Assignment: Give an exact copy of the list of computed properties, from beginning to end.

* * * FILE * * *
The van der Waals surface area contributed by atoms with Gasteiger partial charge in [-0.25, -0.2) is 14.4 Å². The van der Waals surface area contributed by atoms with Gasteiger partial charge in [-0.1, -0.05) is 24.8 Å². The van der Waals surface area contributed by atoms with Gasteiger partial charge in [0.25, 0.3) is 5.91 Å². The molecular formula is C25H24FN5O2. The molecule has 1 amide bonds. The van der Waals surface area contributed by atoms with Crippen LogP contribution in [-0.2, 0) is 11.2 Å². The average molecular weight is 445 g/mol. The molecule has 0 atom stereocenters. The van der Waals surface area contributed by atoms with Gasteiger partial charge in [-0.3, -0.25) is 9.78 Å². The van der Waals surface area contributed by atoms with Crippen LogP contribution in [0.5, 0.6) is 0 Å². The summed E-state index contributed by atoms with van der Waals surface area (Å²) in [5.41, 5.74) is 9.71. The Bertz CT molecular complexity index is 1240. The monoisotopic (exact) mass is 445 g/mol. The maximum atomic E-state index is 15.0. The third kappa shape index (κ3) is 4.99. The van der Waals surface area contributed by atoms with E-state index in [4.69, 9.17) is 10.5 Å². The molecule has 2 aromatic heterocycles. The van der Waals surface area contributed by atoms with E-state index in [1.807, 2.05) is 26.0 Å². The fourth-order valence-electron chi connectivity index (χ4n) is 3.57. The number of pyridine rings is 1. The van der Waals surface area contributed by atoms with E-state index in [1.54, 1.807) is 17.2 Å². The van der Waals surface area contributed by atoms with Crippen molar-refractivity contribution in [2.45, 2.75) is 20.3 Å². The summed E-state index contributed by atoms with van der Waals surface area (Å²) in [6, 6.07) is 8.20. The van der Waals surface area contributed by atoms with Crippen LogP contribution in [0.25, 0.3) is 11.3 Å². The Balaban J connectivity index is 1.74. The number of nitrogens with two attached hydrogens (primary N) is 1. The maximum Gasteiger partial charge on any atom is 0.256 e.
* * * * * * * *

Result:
The van der Waals surface area contributed by atoms with Gasteiger partial charge in [-0.25, -0.2) is 14.4 Å². The van der Waals surface area contributed by atoms with Gasteiger partial charge in [-0.1, -0.05) is 24.8 Å². The van der Waals surface area contributed by atoms with Gasteiger partial charge in [0.25, 0.3) is 5.91 Å². The molecular formula is C25H24FN5O2. The molecule has 1 amide bonds. The van der Waals surface area contributed by atoms with Crippen LogP contribution in [-0.2, 0) is 11.2 Å². The average molecular weight is 445 g/mol. The molecule has 0 atom stereocenters. The van der Waals surface area contributed by atoms with Gasteiger partial charge in [-0.3, -0.25) is 9.78 Å². The van der Waals surface area contributed by atoms with Crippen LogP contribution in [0.5, 0.6) is 0 Å². The summed E-state index contributed by atoms with van der Waals surface area (Å²) in [5.41, 5.74) is 9.71. The Bertz CT molecular complexity index is 1240. The monoisotopic (exact) mass is 445 g/mol. The maximum atomic E-state index is 15.0. The third kappa shape index (κ3) is 4.99. The van der Waals surface area contributed by atoms with E-state index in [4.69, 9.17) is 10.5 Å². The molecule has 2 aromatic heterocycles. The van der Waals surface area contributed by atoms with E-state index in [1.807, 2.05) is 26.0 Å². The fourth-order valence-electron chi connectivity index (χ4n) is 3.57. The number of pyridine rings is 1. The van der Waals surface area contributed by atoms with E-state index in [1.54, 1.807) is 17.2 Å². The van der Waals surface area contributed by atoms with Crippen molar-refractivity contribution in [2.45, 2.75) is 20.3 Å². The summed E-state index contributed by atoms with van der Waals surface area (Å²) in [6, 6.07) is 8.20. The van der Waals surface area contributed by atoms with Crippen LogP contribution in [0.25, 0.3) is 11.3 Å². The Balaban J connectivity index is 1.74. The number of nitrogens with two attached hydrogens (primary N) is 1. The maximum Gasteiger partial charge on any atom is 0.256 e.